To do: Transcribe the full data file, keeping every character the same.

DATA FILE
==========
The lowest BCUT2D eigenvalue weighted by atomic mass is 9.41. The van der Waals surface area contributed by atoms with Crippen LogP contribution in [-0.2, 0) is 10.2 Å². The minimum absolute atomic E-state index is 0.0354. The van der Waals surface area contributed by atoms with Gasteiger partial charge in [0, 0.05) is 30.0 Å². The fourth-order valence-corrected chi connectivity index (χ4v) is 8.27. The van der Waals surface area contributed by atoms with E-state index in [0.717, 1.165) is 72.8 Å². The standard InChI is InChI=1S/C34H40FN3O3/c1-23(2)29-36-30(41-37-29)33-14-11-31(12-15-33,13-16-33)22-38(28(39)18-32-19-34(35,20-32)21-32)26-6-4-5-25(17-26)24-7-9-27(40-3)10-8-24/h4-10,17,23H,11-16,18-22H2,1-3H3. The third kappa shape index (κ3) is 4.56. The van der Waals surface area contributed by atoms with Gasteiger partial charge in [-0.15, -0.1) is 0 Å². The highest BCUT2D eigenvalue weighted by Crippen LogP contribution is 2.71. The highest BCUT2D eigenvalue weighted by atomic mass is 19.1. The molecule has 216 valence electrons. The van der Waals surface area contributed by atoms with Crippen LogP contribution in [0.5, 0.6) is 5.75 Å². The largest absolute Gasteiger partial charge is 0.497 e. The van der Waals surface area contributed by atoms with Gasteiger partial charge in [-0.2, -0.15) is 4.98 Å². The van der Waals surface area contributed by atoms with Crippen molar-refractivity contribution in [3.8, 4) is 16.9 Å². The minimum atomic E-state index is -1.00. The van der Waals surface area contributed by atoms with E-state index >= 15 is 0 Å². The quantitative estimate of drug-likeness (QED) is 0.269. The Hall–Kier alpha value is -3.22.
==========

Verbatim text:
The lowest BCUT2D eigenvalue weighted by atomic mass is 9.41. The van der Waals surface area contributed by atoms with Crippen LogP contribution in [-0.2, 0) is 10.2 Å². The minimum absolute atomic E-state index is 0.0354. The van der Waals surface area contributed by atoms with Gasteiger partial charge in [0, 0.05) is 30.0 Å². The fourth-order valence-corrected chi connectivity index (χ4v) is 8.27. The van der Waals surface area contributed by atoms with E-state index in [0.717, 1.165) is 72.8 Å². The standard InChI is InChI=1S/C34H40FN3O3/c1-23(2)29-36-30(41-37-29)33-14-11-31(12-15-33,13-16-33)22-38(28(39)18-32-19-34(35,20-32)21-32)26-6-4-5-25(17-26)24-7-9-27(40-3)10-8-24/h4-10,17,23H,11-16,18-22H2,1-3H3. The third kappa shape index (κ3) is 4.56. The van der Waals surface area contributed by atoms with Gasteiger partial charge in [-0.15, -0.1) is 0 Å². The highest BCUT2D eigenvalue weighted by Crippen LogP contribution is 2.71. The highest BCUT2D eigenvalue weighted by atomic mass is 19.1. The molecule has 216 valence electrons. The van der Waals surface area contributed by atoms with Crippen LogP contribution in [0.5, 0.6) is 5.75 Å². The largest absolute Gasteiger partial charge is 0.497 e. The van der Waals surface area contributed by atoms with Gasteiger partial charge in [-0.2, -0.15) is 4.98 Å². The van der Waals surface area contributed by atoms with Crippen molar-refractivity contribution in [3.8, 4) is 16.9 Å². The minimum atomic E-state index is -1.00. The van der Waals surface area contributed by atoms with E-state index >= 15 is 0 Å². The quantitative estimate of drug-likeness (QED) is 0.269. The Hall–Kier alpha value is -3.22.